I spent two days on Staten Island earlier this week. I was hoping I would find the place as interesting as I did when I lived there, and I was not disappointed. Many of the things I revisited made just as great an impression on me as ever. The Dump is as omnipresent at the Mall as I remembered. The Blazing Star Burial Ground is still the creepiest, most depressing place in New York City. The grounds of Mount Loretto still make you feel like you’re in a Jane Austen novel.
And then there are some surprises, like walking down the street and seeing – a wild turkey.
More than one, in fact. In fact, there were dozens of them. Many more than I photographed. I was very impressed. Apparently they especially like the South Beach Psychiatric Center. They number around a hundred now. An article in the Staten Island Advance notes that they have caused utter gridlock in the government, as (without any predators) they will continue to reproduce and they enjoy things like tearing up lawns for grubs (the utmost indignity a homeowner can endure).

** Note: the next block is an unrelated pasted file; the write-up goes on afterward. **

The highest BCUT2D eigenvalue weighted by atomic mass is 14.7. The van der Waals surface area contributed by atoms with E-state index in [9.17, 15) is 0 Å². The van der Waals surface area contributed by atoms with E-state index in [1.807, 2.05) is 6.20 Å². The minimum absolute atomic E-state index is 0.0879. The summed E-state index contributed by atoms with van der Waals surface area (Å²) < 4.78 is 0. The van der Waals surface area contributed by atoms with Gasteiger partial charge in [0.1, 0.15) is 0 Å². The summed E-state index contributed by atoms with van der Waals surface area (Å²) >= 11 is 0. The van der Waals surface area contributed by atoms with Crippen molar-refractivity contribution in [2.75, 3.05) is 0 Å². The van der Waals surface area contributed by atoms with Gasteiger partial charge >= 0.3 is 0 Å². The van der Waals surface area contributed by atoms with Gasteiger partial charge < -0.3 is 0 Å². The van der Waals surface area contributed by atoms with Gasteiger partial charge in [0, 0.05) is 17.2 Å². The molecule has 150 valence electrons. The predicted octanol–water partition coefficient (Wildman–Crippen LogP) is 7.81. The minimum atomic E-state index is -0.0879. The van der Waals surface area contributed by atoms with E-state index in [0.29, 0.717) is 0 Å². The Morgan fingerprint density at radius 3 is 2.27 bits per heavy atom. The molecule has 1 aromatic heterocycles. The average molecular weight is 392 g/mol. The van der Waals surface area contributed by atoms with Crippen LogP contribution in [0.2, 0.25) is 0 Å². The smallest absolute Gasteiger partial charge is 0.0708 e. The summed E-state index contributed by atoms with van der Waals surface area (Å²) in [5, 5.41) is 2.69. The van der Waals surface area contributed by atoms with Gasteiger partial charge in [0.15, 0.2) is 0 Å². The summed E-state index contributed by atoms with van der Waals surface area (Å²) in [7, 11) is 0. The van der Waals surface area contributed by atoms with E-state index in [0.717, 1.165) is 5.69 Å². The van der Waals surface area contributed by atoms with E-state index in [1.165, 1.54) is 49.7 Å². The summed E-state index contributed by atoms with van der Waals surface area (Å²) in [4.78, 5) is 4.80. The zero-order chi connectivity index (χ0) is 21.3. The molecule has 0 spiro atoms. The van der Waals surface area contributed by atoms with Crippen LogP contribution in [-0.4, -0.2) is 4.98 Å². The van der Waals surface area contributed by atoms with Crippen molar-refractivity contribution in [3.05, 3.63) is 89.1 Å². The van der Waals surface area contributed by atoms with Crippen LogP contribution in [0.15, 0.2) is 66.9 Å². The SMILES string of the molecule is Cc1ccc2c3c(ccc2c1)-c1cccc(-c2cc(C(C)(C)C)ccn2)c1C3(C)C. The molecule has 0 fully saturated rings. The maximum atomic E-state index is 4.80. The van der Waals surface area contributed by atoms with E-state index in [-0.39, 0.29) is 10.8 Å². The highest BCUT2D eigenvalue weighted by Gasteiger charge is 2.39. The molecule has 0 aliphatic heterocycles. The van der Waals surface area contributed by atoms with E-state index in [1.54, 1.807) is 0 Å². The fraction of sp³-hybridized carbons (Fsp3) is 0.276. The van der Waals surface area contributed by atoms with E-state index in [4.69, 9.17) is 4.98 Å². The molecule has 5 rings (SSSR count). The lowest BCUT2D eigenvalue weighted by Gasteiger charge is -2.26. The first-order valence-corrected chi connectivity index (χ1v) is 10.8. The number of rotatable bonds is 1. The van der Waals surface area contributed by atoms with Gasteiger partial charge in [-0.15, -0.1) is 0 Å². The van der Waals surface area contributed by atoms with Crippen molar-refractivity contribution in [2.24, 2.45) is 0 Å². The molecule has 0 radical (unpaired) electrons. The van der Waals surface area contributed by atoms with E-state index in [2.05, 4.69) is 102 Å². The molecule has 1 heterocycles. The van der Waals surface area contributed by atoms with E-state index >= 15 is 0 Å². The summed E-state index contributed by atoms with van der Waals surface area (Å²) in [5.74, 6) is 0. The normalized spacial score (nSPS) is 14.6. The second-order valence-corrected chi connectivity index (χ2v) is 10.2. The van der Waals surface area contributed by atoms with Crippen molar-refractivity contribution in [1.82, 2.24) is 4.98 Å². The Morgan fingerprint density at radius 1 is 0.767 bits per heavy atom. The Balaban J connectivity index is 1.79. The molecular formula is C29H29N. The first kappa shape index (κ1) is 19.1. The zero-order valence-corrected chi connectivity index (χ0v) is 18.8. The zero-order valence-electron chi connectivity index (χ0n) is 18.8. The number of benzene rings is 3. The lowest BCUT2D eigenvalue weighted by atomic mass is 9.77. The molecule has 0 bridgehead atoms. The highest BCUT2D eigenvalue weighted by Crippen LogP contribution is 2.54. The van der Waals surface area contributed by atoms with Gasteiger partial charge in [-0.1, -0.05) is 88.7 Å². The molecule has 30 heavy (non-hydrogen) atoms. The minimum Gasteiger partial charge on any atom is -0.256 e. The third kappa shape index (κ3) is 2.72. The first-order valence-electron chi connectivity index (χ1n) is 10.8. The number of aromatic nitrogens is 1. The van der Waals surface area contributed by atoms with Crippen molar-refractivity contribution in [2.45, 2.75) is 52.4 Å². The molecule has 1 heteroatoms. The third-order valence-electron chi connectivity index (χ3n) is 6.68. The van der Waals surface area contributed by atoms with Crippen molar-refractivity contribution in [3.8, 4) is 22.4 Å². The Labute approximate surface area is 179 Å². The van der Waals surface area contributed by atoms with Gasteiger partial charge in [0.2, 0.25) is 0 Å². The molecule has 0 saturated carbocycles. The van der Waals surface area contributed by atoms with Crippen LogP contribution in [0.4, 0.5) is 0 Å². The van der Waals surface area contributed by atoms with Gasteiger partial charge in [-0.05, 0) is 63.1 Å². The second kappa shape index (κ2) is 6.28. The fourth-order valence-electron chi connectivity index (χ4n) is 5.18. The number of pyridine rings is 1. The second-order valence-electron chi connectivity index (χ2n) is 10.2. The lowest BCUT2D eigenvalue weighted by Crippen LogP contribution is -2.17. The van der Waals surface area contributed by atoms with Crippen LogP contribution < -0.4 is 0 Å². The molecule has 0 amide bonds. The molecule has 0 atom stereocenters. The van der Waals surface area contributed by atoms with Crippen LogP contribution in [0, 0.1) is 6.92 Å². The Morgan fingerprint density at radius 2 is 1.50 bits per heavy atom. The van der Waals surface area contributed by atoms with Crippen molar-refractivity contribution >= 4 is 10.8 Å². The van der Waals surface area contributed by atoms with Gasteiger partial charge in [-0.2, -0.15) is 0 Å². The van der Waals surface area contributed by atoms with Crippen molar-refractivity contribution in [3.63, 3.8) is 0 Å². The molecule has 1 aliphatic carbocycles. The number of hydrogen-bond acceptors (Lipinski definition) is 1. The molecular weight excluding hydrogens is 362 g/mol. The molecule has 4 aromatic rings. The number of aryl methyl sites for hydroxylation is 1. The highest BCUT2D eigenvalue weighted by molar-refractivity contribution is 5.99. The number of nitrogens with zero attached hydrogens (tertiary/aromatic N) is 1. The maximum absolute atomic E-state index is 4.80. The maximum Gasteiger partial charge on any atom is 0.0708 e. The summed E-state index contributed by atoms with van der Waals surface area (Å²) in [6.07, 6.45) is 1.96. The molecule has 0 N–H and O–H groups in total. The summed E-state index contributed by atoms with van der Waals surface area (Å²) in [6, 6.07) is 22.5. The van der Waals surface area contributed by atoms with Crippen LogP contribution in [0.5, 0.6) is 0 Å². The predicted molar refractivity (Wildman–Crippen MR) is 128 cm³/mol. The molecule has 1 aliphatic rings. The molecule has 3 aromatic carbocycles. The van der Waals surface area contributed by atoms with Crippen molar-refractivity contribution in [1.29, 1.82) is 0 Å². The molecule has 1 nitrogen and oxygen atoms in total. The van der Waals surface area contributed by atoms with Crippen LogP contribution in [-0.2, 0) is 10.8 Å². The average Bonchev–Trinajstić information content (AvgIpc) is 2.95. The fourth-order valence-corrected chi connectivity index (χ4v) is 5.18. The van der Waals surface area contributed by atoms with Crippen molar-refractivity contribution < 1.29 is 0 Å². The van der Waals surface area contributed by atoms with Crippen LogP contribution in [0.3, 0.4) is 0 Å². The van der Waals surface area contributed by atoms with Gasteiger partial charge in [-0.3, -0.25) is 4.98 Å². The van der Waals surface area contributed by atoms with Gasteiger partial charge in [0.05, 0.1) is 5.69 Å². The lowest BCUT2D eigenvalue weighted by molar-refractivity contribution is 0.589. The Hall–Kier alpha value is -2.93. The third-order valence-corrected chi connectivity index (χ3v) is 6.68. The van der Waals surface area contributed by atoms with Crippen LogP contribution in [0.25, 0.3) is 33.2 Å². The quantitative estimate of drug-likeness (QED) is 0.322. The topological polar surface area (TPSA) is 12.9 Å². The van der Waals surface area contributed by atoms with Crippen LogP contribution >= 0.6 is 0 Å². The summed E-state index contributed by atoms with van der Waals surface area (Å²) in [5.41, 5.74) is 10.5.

There have been efforts to apply “birth control” by coating their eggs in vegetable oil, thus strangling the embryos; but this has apparently failed. It is a bit disconcerting to find our government so unable to deal with an overpopulation of very edible, very catchable animals in a city filled with gourmandizers who would have no objection to eating them.
This seems like a perfect situation for a feudal solution: the Borough President, or the Mayor, or whomever, every year should hold a great feast, for which the local turkeys are harvested. Invitation to said feast could be considered a great honor, which would alleviate the gaminess of the actual meat. And surely there are some good French cooks about who can slather wild turkey in butter and make it taste delicious. This must be must cheaper than hiring people to find their well-disguised nests and painting the eggs with vegetable oil. Why is it that simple solutions among us are utterly impermissible?